Section 6912(e) provides, in relevant part, that "a person shall exhaust all administrative appeal procedures established by the Secretary or required by law before the person may bring an action . . . against . . . the Department . . . or . . . an agency, office, officer, or employee of the Department." This Court is not alone in the opinion that Congress clearly intended Section 6912(e) to establish a jurisdictional hurdle that plaintiffs must clear before gaining access to the federal judicial forum. See Bastek v. Fed. Crop Ins. Corp., 145 F.3d 90, 95 (2d Cir. 1998). Thus, the Court now considers whether the plaintiffs exhausted all administrative appeal procedures before bringing suit.

Plaintiffs assert, pointing to 9 C.F.R. § 306.5 (2006),*fn1 that the USDA's "very informal notification mechanism" is inadequate to address plaintiffs' complaints of a misapplication of regulatory authority under the Federal Meat Inspection Act ("FMIA"), 21 U.S.C.A. §§ 601-695 (West 1999 & Supp. 2006). Further, the plaintiffs claim that the USDA has placed them in a regulatory catch-22. Under 9 C.F.R. § 500.5(d) (2006), "if FSIS suspends inspection and does not hold the suspension action in abeyance . . . the establishment may request a hearing . . . " (emphasis added). Since FSIS held the suspension in abeyance, plaintiffs claim to have been placed in a position from which MQF could not request an administrative remedy. Plaintiffs allege that once placed in this position, FSIS demanded burdensome HACCP plan revisions that plaintiffs were forced to expend significant sums to make. However, as the Court will discuss, below, the plaintiffs had available an administrative means of extricating themselves from the morass in which they allege the USDA placed them.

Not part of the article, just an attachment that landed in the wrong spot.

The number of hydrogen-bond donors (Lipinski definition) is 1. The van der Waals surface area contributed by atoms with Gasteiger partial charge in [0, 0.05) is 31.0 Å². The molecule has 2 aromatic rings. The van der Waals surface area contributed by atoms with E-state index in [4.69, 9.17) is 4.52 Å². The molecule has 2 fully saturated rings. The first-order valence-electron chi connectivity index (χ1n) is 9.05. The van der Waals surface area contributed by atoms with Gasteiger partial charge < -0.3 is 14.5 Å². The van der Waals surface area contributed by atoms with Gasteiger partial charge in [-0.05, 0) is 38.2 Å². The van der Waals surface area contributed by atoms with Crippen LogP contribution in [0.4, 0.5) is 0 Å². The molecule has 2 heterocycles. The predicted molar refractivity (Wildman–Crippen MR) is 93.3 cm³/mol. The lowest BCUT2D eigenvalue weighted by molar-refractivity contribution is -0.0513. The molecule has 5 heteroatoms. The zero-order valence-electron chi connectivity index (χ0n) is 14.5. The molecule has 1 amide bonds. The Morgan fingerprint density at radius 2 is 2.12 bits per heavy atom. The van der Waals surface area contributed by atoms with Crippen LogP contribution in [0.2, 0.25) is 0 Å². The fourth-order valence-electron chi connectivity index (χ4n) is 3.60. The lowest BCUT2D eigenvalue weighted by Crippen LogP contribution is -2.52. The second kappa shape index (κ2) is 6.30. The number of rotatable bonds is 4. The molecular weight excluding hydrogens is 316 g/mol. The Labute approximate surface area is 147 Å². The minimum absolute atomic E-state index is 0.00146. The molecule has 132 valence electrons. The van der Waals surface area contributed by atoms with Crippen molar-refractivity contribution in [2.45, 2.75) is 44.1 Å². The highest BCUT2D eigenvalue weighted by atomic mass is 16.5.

The plaintiffs' repeated assertion that the appeals process is informal does not convince this Court, as plaintiffs seem to contend, that any communication with the USDA might constitute an appeal. Plaintiff Munsell seems to have made a good faith effort to resolve the problem facing MQF; at bottom, this failure to exhaust is caused by a lack of any kind of final refusal of plaintiffs' claims by the USDA that plaintiffs can present to this Court. There seems only to have been an informal dialogue (as opposed to an appeals process) between Munsell, his Congressional representatives, and the USDA. (See Munsell Decl. Exs. 8, 9, 10, 11.) Further, although plaintiffs clearly disagree with the assessment that Munsell's concerns had been satisfactorily addressed in that dialogue, they did not dispute that conclusion with the USDA. (See Munsell Decl. Ex. 12.) Had Munsell been plaintive, rather than amicable, in his communications with the USDA, there might be grounds on which this Court could find the exhaustion requirement satisfied.